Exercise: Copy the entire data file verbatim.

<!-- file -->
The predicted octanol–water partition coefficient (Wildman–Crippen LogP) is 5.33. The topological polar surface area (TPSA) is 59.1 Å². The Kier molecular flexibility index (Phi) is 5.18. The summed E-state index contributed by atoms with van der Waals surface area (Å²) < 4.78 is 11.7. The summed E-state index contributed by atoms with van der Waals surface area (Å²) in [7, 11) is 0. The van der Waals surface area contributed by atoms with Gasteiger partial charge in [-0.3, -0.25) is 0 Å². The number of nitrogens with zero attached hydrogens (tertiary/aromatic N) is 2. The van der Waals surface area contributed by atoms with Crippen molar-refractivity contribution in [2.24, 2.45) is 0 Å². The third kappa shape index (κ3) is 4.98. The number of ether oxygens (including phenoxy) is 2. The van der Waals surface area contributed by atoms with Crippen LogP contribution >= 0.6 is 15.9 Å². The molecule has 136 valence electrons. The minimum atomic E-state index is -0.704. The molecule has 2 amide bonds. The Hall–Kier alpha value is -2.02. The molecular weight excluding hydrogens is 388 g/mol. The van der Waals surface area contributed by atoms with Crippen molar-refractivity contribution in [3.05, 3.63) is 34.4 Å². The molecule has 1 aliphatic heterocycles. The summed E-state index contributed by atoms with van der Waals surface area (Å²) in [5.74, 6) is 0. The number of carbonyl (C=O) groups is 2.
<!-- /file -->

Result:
The predicted octanol–water partition coefficient (Wildman–Crippen LogP) is 5.33. The topological polar surface area (TPSA) is 59.1 Å². The Kier molecular flexibility index (Phi) is 5.18. The summed E-state index contributed by atoms with van der Waals surface area (Å²) < 4.78 is 11.7. The summed E-state index contributed by atoms with van der Waals surface area (Å²) in [7, 11) is 0. The van der Waals surface area contributed by atoms with Gasteiger partial charge in [-0.3, -0.25) is 0 Å². The number of nitrogens with zero attached hydrogens (tertiary/aromatic N) is 2. The van der Waals surface area contributed by atoms with Crippen molar-refractivity contribution in [2.24, 2.45) is 0 Å². The third kappa shape index (κ3) is 4.98. The number of ether oxygens (including phenoxy) is 2. The van der Waals surface area contributed by atoms with Crippen LogP contribution >= 0.6 is 15.9 Å². The molecule has 136 valence electrons. The minimum atomic E-state index is -0.704. The molecule has 2 amide bonds. The Hall–Kier alpha value is -2.02. The molecular weight excluding hydrogens is 388 g/mol. The van der Waals surface area contributed by atoms with Crippen molar-refractivity contribution in [3.05, 3.63) is 34.4 Å². The molecule has 1 aliphatic heterocycles. The summed E-state index contributed by atoms with van der Waals surface area (Å²) in [5.74, 6) is 0. The number of carbonyl (C=O) groups is 2.